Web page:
The streaming service Hulu provides primarily original content of NBC and Fox. Its library includes categories of Hulu Originals, Movies, Current and Past Seasons of TV Series, and Kids. Yet Hulu has an additional facet: it avails a service of real-time TV programming. Hulu offers a basic plan, Hulu (for $5 per month), that allows streaming content from its library (with ads) and an enhanced plan, Hulu + Live TV (for $45 per month), that includes 60 TV channels (American), VOD channels and DVR for recording.  As noted above NBC and Fox are actually owned by Disney, which in turn is set to launch in November 2019 a streaming service called Disney+. The Disney Plus service will specialise in films and programmes from Disney’s own studios, plus Marvel, Pixar, Star Wars (Lucasfilms), and National Geographic, and a large selection of Disney classics as well. Yet from a different corner, NBC is going to launch NBC Peacock in April 2020 that on its part will offer TV shows and series of NBC network, films from Universal Pictures and DreamWorks studios, and it promises to provide for viewing more cinema films from Hollywood bigger studios (NBC Press Release, 17 Sept. 2019). It is said to be supported by both advertising and subscription (not clear at the moment if it will be available outside the US/North America). It will be interesting to see how the Walt Disney Company allocates and manages content for viewing across the three streaming services in its control: Disney+, Hulu, and NBC Peacock. It is not unimaginable that one of them will become redundant due to overlap and internal competition.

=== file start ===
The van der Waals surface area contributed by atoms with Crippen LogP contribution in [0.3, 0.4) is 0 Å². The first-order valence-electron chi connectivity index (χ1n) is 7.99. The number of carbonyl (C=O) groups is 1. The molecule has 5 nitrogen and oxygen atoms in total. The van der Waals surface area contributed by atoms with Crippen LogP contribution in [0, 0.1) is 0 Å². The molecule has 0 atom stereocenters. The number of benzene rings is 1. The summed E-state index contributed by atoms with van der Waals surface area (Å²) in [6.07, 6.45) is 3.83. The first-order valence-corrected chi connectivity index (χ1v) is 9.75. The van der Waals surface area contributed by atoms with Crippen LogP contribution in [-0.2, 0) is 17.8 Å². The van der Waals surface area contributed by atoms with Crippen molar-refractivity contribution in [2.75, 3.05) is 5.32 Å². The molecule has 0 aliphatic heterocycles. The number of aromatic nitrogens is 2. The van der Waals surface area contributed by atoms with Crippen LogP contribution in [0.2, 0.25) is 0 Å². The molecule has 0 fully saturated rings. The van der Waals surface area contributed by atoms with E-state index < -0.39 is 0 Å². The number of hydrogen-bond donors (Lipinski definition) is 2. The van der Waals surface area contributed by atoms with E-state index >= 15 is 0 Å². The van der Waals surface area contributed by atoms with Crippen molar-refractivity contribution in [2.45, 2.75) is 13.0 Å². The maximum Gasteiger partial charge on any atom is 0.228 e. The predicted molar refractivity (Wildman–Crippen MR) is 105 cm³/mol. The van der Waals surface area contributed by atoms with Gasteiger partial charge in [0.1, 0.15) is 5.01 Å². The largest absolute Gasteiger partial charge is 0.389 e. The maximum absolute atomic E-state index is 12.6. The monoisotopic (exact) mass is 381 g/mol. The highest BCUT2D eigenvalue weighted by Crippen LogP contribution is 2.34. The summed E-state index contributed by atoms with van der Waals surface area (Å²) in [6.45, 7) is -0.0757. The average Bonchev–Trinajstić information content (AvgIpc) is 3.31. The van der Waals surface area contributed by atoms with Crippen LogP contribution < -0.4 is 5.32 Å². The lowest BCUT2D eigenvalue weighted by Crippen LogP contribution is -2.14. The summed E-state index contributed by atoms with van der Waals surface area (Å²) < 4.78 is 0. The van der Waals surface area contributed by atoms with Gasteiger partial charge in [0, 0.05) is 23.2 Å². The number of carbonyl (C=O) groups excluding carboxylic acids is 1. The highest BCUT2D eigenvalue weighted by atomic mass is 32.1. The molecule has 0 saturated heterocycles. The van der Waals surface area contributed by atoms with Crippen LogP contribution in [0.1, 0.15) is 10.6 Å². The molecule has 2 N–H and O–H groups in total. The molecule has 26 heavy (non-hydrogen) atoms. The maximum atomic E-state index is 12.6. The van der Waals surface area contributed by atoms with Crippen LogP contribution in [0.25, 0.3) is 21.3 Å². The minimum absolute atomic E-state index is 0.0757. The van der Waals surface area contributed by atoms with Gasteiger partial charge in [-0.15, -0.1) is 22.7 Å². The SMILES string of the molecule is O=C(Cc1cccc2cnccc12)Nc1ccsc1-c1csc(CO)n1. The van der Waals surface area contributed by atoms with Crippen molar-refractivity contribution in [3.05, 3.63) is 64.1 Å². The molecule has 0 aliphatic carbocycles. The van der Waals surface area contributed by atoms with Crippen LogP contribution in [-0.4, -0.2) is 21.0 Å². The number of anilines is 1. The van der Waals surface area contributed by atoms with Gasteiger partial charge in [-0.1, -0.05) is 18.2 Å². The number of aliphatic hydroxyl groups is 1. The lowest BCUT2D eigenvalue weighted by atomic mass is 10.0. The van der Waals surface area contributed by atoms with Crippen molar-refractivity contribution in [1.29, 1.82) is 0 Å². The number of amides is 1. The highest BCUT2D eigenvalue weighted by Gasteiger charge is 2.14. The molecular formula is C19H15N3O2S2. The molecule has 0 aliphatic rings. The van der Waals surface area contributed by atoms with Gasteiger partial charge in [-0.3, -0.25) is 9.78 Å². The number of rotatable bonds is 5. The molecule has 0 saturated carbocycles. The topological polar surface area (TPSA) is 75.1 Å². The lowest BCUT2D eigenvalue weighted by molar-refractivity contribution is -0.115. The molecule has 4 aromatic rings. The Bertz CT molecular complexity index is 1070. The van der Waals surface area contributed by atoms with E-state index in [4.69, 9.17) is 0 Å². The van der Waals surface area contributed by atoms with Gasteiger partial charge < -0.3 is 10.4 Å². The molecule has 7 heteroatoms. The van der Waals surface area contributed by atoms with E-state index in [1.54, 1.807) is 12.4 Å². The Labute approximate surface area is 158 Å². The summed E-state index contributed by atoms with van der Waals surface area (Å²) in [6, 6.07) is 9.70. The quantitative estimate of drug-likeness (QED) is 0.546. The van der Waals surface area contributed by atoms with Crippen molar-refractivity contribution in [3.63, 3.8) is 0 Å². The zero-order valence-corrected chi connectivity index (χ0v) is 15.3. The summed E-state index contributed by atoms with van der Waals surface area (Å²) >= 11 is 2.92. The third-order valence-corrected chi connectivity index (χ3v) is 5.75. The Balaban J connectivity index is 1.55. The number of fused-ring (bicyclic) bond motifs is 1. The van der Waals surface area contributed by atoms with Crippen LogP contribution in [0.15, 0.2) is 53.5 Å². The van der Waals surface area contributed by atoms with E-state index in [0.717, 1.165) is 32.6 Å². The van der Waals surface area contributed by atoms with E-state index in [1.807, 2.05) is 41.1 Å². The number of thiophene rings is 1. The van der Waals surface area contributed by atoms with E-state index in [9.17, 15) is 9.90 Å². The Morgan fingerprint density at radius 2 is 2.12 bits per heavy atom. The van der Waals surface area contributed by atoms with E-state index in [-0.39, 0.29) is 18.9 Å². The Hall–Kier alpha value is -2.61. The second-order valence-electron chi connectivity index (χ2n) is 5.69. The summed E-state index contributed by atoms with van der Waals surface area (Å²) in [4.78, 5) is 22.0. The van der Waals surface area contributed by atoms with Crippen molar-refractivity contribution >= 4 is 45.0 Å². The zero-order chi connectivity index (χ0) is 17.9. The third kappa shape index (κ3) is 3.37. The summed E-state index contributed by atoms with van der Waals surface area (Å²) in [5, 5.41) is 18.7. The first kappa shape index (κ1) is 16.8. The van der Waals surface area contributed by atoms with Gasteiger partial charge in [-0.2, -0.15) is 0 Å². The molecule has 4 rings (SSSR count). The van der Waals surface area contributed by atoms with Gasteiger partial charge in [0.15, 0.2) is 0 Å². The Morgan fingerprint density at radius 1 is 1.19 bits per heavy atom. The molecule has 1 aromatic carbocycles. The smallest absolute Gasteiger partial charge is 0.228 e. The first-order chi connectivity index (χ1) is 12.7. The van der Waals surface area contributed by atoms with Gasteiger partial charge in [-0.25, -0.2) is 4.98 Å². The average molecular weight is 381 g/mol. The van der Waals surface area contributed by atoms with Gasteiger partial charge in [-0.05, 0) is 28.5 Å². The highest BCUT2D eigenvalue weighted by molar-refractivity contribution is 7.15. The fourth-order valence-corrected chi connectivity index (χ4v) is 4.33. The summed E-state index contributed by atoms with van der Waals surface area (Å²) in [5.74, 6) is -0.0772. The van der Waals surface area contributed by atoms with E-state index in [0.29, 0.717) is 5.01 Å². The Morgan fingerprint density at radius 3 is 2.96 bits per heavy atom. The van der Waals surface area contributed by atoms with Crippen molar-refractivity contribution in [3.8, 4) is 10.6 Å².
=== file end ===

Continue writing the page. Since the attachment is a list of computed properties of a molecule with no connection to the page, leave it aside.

More concerning is the intention of Disney to preserve for its own streaming services the rights to screen video content, past and present, from the various studios it controls. The company is expected to forgo $2.5 billion in revenue by removing Disney content from rival services [Adam Lashinsky in Fortune Magazine, May 2019 *]. Additional revenue is likely to be lost by taking off also content of NBC and Fox from the libraries of rival services, such as Netflix. Lashinsky raises alarm over this plan of the Disney company because of the financial harm foreseen to be endured; the big question is: will it pay off in the long run by attracting enough viewers-customers keen on watching Disney video content. Competitors will suffer some headache in filling the gap by bringing content from new productions and alternative sources; will their customers miss the withdrawn content enough to switch or to subscribe to an additional service to get access to the ‘worlds’ of Disney, NBC or Fox?